“Hans” was a beautiful, eight-year-old, Seal Point, Siamese cat. “Hans” was brought into the clinic as he had not been eating well recently. His owner relayed that he was drooling excessively and chewing his food awkwardly, and he was becoming quite grumpy and difficult to handle, which was not like him.
On his examination I noted that he had a painful, bleeding lesion on the side of one of his upper back molar teeth. He was booked in for a full Dental examination under a safely monitored anaesthetic.
Dental disease can cause pain and discomfort and is an extremely common problem in cats. A staggering 85% of cats over the age of just three years old can have some form of Dental disease which can impact on their quality of life.
Pain is often very difficult to detect in cats, as they do tend to hide the symptoms of pain very well. Dental pain can however be extremely debilitating, so prompt action should be taken. Signs of Dental pain in cats can include withdrawn behaviour, hiding away, a lowered head, salivating excessively, a decrease in appetite, chattering jaws, chewing awkwardly while turning their head, absence of their normal grooming behaviours and temperament changes.
Fortunately, most common forms of dental disease are largely preventable and often treatable.
The three most common dental diseases in cats are gingivitis, periodontitis, and tooth resorption.
Gingivitis is a condition in which the gums around the teeth become inflamed, red, swollen, and painful. This inflammation is the result of a process that begins with the build-up of plaque, a film that harbours bacteria, on the teeth. As the plaque builds up it migrates deeper toward the base of the tooth. When plaque becomes hardened by absorbing minerals from both the saliva and from the gingiva itself, it is referred to as calculus or tartar. Calculus provides a rougher surface that the disease-causing bacteria can also attach to. The cat’s immune system mounts a response to these bacteria, resulting in the gum inflammation that we refer to as gingivitis.
Gingivitis can also be brought on by several infectious or systemic diseases, including feline leukaemia virus, feline immunodeficiency virus, feline calicivirus, severe kidney disease, diabetes mellitus, and autoimmune diseases. These causes should also be considered.
Gingivitis is characterized by swelling, redness, discomfort, and, in severe cases, bleeding gums where the gums and the teeth meet. Cats with gingivitis may be reluctant to eat or show a preference for soft foods and develop bad breath.
The recommended treatment for gingivitis will depend upon how severe your cat’s case is and on the underlying cause. This usually involves scaling the plaque and calculus from the teeth, which does require a safe general anaesthetic, and in some cases, the removal of any diseased teeth.
If gingivitis is not controlled, it can progress to periodontitis, a condition that eventually cannot be reversed. In periodontitis, the tissues that attach the tooth to the underlying gums and bone are affected, leading to loosened teeth and so to tooth loss. Periodontitis is almost always the result of untreated gingivitis, so controlling the initial gingivitis caused by plaque build-up is crucial and key.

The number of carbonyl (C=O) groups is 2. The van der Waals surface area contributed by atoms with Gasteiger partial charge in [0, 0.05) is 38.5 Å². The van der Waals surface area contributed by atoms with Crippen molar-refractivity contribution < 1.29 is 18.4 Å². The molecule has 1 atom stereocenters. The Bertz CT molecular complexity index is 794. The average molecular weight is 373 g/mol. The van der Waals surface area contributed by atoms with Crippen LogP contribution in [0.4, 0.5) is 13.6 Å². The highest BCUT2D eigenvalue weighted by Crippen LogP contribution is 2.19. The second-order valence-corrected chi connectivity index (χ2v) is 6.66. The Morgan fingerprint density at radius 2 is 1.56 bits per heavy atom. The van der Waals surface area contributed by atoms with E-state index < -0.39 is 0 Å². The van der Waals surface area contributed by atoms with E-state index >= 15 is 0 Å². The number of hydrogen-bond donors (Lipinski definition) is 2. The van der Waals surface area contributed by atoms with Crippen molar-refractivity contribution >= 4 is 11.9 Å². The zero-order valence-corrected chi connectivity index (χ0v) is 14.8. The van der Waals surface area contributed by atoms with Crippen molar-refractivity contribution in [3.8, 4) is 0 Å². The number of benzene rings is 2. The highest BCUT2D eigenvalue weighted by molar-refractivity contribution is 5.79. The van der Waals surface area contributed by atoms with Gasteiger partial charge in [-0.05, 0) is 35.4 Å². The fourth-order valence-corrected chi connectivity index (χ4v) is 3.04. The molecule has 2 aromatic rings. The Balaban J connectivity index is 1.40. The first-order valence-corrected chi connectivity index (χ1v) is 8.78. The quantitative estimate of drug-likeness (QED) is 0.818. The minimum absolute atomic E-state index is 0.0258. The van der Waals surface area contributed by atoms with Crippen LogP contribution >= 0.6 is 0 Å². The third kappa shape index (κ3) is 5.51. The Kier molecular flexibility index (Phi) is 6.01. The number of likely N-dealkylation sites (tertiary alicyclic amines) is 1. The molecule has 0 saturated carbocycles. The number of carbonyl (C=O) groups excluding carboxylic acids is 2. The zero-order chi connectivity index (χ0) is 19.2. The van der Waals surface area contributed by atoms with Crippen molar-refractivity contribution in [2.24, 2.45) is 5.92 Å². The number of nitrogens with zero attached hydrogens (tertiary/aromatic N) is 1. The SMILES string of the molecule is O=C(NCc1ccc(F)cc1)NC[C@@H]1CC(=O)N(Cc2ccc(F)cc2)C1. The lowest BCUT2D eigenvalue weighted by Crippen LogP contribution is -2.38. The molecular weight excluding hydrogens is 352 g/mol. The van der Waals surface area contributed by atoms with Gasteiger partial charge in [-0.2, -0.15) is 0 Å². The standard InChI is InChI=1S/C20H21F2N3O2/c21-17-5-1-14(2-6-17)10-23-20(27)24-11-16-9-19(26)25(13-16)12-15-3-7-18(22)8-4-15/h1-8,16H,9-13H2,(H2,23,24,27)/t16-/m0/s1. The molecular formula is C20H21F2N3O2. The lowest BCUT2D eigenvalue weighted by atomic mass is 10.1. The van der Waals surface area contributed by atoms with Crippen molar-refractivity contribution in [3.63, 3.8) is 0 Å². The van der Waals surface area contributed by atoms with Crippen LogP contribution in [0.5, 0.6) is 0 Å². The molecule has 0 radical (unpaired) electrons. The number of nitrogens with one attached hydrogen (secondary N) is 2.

Cats with periodontitis show recession of the gum tissues, exposure of tooth root surfaces, and an excess mobility of the teeth. Complete evaluation of cats with periodontitis requires a safely monitored general anaesthetic allowing a full examination and probing of the teeth, dental X-rays, dental scaling, and extractions as required.
Tooth resorption is a process in which the tooth structure breaks down, beginning inside the tooth, often at the tooth root, progressing to other parts of the tooth. Tooth resorption is the most common cause of tooth loss in cats, with up to 70% of cats showing some sign of this destructive dental process. Tooth resorption is usually first identified as a pinkish bleeding defect in the tooth at the gum line. Unfortunately, by the time this defect is visible, the tooth is already significantly damaged. Tooth resorptive lesions are called “FORL” lesions: (Feline Odontoclastic Resorptive Lesions), these lesions can be extremely painful and can develop very quickly. FORL lesions start beneath the gum line, often gradually dissolving the root of the affected tooth, which is subsequently replaced by the surrounding bone. The disease then continues inside the tooth to the crown, leaving the pulp cavity exposed, thereby causing pain and sensitivity. Resorptive lesions do need full dental examination and X-rays with extractions under general anaesthesia. Teeth with FORL lesions do require to be removed, often the “crown” of the tooth the part visible above the gum line is amputated and then burred and smoothed down, as the affected tooth root has already been resorbed. Careful monitoring of these cases is important, as further resorptive lesions can appear quickly.
“Hans” did have a painful FORL lesion, and he had this tooth crown amputated and burred down. He ate well and was so much happier and amiable after his procedure, and he was monitored closely for any further lesions.
If you are at all concerned about your cat's Dental health, then do contact your Vet’s surgery, and arrange an appointment initially for a dental examination, and you will be advised appropriately from there.